Oct 26, 2022 | Digital Pathology, Laboratory Pathology, Laboratory Testing, Molecular Diagnostics, Genetic Testing, Whole Gene Sequencing, Precision Medicine
Proof-of-concept study ‘highlights that using AI to integrate different types of clinically informed data to predict disease outcomes is feasible’ researchers say
Artificial intelligence (AI) and machine learning are—in stepwise fashion—making progress in demonstrating value in the world of pathology diagnostics. But human anatomic pathologists are generally required for a prognosis. Now, in a proof-of-concept study, researchers at Brigham and Women’s Hospital in Boston have developed a method that uses AI models to integrate multiple types of data from disparate sources to accurately predict patient outcomes for 14 different types of cancer.
The process also uncovered “the predictive bases of features used to predict patient risk—a property that could be used to uncover new biomarkers,” according to Genetic Engineering and Biotechnology News (GEN).
Should these research findings become clinically viable, anatomic pathologists may gain powerful new AI tools specifically designed to help them predict what type of outcome a cancer patient can expect.
The Brigham scientists published their findings in the journal Cancer Cell, titled, “Pan-cancer Integrative Histology-genomic Analysis via Multimodal Deep Learning.”
“Experts analyze many pieces of evidence to predict how well a patient may do. These early examinations become the basis of making decisions about enrolling in a clinical trial or specific treatment regimens,” said Faisal Mahmood, PhD (above) in a Brigham press release. “But that means that this multimodal prediction happens at the level of the expert. We’re trying to address the problem computationally,” he added. Should they be proven clinically-viable through additional studies, these findings could lead to useful tools that help anatomic pathologists and clinical laboratory scientists more accurately predict what type of outcomes cancer patient may experience. (Photo copyright: Harvard.)
AI-based Prognostics in Pathology and Clinical Laboratory Medicine
The team at Brigham constructed their AI model using The Cancer Genome Atlas (TCGA), a publicly available resource which contains data on many types of cancer. They then created a deep learning-based algorithm that examines information from different data sources.
Pathologists traditionally depend on several distinct sources of data, such as pathology images, genomic sequencing, and patient history to diagnose various cancers and help develop prognoses.
For their research, Mahmood and his colleagues trained and validated their AI algorithm on 6,592 H/E (hematoxylin and eosin) whole slide images (WSIs) from 5,720 cancer patients. Molecular profile features, which included mutation status, copy-number variation, and RNA sequencing expression, were also inputted into the model to measure and explain relative risk of cancer death.
The scientists “evaluated the model’s efficacy by feeding it data sets from 14 cancer types as well as patient histology and genomic data. Results demonstrated that the models yielded more accurate patient outcome predictions than those incorporating only single sources of information,” states a Brigham press release.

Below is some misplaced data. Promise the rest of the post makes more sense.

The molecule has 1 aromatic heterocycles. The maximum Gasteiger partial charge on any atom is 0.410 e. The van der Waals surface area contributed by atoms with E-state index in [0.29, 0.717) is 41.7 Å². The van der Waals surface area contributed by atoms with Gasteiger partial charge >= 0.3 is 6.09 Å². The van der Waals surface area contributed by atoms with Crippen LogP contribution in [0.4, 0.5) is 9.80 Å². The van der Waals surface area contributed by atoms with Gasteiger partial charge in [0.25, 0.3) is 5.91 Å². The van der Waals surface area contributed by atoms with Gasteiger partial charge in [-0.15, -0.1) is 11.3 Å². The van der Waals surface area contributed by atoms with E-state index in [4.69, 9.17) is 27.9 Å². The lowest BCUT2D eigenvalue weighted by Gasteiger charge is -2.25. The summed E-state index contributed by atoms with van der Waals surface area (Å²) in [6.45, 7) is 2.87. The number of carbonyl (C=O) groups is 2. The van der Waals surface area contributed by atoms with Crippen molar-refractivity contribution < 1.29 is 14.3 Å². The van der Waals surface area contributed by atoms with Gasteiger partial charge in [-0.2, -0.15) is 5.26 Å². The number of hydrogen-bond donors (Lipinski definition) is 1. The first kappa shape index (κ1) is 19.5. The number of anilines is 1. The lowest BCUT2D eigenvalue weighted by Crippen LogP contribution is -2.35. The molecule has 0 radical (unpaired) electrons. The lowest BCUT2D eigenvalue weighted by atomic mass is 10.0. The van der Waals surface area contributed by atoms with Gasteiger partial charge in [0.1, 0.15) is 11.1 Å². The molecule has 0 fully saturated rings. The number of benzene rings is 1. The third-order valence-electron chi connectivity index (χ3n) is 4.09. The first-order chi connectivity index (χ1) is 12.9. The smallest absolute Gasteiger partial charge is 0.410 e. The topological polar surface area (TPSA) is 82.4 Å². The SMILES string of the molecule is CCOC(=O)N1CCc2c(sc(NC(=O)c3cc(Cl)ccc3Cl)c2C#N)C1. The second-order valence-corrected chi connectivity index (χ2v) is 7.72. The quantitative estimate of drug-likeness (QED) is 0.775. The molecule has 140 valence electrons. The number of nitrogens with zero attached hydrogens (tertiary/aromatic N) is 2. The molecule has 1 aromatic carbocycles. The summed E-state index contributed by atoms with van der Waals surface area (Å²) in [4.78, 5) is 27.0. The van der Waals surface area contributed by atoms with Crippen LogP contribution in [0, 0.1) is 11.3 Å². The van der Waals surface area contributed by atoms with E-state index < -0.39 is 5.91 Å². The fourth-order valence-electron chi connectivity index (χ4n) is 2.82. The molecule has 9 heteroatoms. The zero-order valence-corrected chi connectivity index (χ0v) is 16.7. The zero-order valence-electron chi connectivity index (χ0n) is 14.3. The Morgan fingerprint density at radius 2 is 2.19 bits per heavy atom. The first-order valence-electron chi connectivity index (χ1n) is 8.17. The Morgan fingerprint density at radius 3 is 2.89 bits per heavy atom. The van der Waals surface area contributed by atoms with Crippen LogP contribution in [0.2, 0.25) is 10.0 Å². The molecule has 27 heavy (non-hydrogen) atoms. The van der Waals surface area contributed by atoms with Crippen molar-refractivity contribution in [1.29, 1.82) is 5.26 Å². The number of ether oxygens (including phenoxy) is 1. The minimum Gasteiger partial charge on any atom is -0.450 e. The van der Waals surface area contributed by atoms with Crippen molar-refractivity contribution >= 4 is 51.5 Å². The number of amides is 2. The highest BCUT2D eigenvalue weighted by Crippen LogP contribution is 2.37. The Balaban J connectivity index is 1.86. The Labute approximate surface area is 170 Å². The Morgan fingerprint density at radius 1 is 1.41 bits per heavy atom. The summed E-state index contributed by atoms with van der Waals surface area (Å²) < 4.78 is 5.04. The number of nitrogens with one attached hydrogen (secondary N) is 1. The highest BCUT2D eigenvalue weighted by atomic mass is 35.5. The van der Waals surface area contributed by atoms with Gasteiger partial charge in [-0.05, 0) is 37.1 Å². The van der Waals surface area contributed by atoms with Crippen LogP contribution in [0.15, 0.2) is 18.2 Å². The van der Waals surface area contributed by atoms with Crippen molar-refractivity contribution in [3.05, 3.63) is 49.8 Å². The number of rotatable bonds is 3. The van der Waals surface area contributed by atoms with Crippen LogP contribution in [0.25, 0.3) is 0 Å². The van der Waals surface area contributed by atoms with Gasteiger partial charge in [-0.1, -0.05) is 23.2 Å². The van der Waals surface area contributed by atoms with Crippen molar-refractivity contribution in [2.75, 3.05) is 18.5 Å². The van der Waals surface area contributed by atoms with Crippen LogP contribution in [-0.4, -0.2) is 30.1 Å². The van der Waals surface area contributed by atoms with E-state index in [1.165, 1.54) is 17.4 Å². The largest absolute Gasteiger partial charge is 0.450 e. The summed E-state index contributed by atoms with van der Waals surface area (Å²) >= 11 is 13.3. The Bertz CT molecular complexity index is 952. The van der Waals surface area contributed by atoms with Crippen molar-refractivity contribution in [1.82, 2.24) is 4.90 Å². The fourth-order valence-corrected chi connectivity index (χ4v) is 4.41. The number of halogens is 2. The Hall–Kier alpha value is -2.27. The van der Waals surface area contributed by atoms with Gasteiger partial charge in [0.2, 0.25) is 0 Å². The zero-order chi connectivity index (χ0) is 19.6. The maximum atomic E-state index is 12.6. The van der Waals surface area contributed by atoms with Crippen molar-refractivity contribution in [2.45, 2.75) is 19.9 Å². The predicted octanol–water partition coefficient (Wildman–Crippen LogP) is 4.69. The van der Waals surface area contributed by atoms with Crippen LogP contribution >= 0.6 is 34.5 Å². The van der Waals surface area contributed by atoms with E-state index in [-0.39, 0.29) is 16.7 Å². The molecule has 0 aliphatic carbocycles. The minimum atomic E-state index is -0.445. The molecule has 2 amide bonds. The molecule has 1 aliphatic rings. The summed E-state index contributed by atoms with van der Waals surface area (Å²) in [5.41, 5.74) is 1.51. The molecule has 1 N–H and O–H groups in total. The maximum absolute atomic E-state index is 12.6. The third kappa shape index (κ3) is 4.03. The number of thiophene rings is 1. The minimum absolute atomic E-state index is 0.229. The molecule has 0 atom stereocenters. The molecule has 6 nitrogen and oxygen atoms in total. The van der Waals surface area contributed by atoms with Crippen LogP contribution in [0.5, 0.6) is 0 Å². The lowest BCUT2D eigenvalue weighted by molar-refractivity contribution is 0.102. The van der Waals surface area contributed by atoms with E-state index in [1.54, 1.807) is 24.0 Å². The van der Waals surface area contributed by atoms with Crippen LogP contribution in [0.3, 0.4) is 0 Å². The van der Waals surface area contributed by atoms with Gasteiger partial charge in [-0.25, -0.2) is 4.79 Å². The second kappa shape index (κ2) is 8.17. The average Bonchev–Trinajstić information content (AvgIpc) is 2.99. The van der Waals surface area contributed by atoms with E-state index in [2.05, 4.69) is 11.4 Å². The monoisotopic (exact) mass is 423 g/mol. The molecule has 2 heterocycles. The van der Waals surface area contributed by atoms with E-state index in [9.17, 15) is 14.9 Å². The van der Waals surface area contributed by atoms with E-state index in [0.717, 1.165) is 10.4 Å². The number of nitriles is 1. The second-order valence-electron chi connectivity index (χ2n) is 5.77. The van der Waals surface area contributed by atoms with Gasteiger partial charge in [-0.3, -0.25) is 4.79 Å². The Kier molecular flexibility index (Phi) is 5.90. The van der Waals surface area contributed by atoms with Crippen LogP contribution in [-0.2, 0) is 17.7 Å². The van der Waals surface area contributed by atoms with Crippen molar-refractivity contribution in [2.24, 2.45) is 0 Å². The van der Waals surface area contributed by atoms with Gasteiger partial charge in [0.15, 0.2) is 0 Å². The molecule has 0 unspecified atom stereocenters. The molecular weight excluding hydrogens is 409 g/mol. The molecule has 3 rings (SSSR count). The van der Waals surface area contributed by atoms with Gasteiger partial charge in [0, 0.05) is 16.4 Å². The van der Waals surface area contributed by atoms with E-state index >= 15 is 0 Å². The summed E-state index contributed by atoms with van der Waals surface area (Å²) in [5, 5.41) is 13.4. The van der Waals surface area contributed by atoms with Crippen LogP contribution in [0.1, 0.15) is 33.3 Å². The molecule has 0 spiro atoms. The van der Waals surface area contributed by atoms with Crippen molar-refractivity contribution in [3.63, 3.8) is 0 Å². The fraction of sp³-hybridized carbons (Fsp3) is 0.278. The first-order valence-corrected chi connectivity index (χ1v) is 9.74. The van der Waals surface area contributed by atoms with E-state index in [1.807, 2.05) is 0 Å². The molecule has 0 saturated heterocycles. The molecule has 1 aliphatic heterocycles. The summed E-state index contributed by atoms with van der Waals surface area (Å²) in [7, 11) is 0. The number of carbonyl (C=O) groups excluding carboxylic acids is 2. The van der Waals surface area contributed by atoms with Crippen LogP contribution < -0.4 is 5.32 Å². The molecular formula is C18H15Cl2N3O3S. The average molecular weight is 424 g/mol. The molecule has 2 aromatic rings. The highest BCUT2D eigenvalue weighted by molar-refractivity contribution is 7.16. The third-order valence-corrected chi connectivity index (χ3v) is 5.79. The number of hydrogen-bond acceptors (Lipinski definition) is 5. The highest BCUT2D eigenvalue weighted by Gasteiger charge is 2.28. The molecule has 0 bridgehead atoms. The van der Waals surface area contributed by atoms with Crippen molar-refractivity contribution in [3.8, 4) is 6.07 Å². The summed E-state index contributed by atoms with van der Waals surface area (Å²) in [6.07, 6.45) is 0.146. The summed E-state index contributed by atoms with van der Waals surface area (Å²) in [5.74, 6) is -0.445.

“This work sets the stage for larger healthcare AI studies that combine data from multiple sources,” said Faisal Mahmood, PhD, Associate Professor, Division of Computational Pathology, Brigham and Women’s Hospital; and Associate Member, Cancer Program, Broad Institute of MIT and Harvard, in the press release. “In a broader sense, our findings emphasize a need for building computational pathology prognostic models with much larger datasets and downstream clinical trials to establish utility.”
Future Prognostics Based on Multiple Data Sources
The Brigham researchers also generated a research tool they dubbed the Pathology-omics Research Platform for Integrative Survival Estimation (PORPOISE). This tool serves as an interactive platform that can yield prognostic markers detected by the algorithm for thousands of patients across various cancer types.
The researchers believe their algorithm reveals another role for AI technology in medical care, but that more research is needed before their model can be implemented clinically. Larger data sets will have to be examined and the researchers plan to use more types of patient information, such as radiology scans, family histories, and electronic medical records in future tests of their AI technology.
“Future work will focus on developing more focused prognostic models by curating larger multimodal datasets for individual disease models, adapting models to large independent multimodal test cohorts, and using multimodal deep learning for predicting response and resistance to treatment,” the Cancer Cell paper states.
“As research advances in sequencing technologies, such as single-cell RNA-seq, mass cytometry, and spatial transcriptomics, these technologies continue to mature and gain clinical penetrance, in combination with whole-slide imaging, and our approach to understanding molecular biology will become increasingly spatially resolved and multimodal,” the researchers concluded.
Anatomic pathologists may find the Brigham and Women’s Hospital research team’s findings intriguing. An AI tool that integrates data from disparate sources, analyzes that information, and provides useful insights, could one day help them provide more accurate cancer prognoses and improve the care of their patients.
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